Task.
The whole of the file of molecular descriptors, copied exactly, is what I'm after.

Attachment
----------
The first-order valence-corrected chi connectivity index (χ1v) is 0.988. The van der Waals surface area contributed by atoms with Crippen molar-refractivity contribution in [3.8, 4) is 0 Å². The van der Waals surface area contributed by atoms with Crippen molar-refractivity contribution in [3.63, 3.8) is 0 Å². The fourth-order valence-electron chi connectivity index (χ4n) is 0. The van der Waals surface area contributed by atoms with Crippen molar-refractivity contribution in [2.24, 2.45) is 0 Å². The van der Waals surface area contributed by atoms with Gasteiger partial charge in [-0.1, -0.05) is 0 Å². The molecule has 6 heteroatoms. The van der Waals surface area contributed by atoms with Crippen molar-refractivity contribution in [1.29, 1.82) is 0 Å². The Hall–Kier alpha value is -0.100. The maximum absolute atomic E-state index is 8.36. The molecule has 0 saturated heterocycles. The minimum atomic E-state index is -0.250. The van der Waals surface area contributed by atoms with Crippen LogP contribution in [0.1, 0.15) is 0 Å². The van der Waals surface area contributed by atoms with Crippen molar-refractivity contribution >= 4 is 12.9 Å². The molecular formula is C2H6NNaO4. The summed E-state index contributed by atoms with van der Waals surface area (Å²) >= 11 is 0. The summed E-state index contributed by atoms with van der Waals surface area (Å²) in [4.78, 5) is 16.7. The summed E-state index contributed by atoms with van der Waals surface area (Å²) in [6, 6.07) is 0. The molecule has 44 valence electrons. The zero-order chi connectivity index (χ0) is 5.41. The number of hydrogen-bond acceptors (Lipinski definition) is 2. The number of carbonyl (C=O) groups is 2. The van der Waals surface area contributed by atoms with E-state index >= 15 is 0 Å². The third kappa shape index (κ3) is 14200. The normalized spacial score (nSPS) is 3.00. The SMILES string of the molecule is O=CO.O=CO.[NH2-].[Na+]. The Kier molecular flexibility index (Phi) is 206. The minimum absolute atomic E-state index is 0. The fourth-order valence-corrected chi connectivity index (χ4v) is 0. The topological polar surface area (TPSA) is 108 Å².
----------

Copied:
The first-order valence-corrected chi connectivity index (χ1v) is 0.988. The van der Waals surface area contributed by atoms with Crippen molar-refractivity contribution in [3.8, 4) is 0 Å². The van der Waals surface area contributed by atoms with Crippen molar-refractivity contribution in [3.63, 3.8) is 0 Å². The fourth-order valence-electron chi connectivity index (χ4n) is 0. The van der Waals surface area contributed by atoms with Crippen molar-refractivity contribution in [2.24, 2.45) is 0 Å². The van der Waals surface area contributed by atoms with Gasteiger partial charge in [-0.1, -0.05) is 0 Å². The molecule has 6 heteroatoms. The van der Waals surface area contributed by atoms with Crippen molar-refractivity contribution in [1.29, 1.82) is 0 Å². The Hall–Kier alpha value is -0.100. The maximum absolute atomic E-state index is 8.36. The molecule has 0 saturated heterocycles. The minimum atomic E-state index is -0.250. The van der Waals surface area contributed by atoms with Crippen LogP contribution in [0.1, 0.15) is 0 Å². The van der Waals surface area contributed by atoms with Crippen molar-refractivity contribution >= 4 is 12.9 Å². The molecular formula is C2H6NNaO4. The summed E-state index contributed by atoms with van der Waals surface area (Å²) >= 11 is 0. The summed E-state index contributed by atoms with van der Waals surface area (Å²) in [4.78, 5) is 16.7. The summed E-state index contributed by atoms with van der Waals surface area (Å²) in [6, 6.07) is 0. The molecule has 44 valence electrons. The zero-order chi connectivity index (χ0) is 5.41. The number of hydrogen-bond acceptors (Lipinski definition) is 2. The number of carbonyl (C=O) groups is 2. The van der Waals surface area contributed by atoms with E-state index >= 15 is 0 Å². The third kappa shape index (κ3) is 14200. The normalized spacial score (nSPS) is 3.00. The SMILES string of the molecule is O=CO.O=CO.[NH2-].[Na+]. The Kier molecular flexibility index (Phi) is 206. The minimum absolute atomic E-state index is 0. The fourth-order valence-corrected chi connectivity index (χ4v) is 0. The topological polar surface area (TPSA) is 108 Å².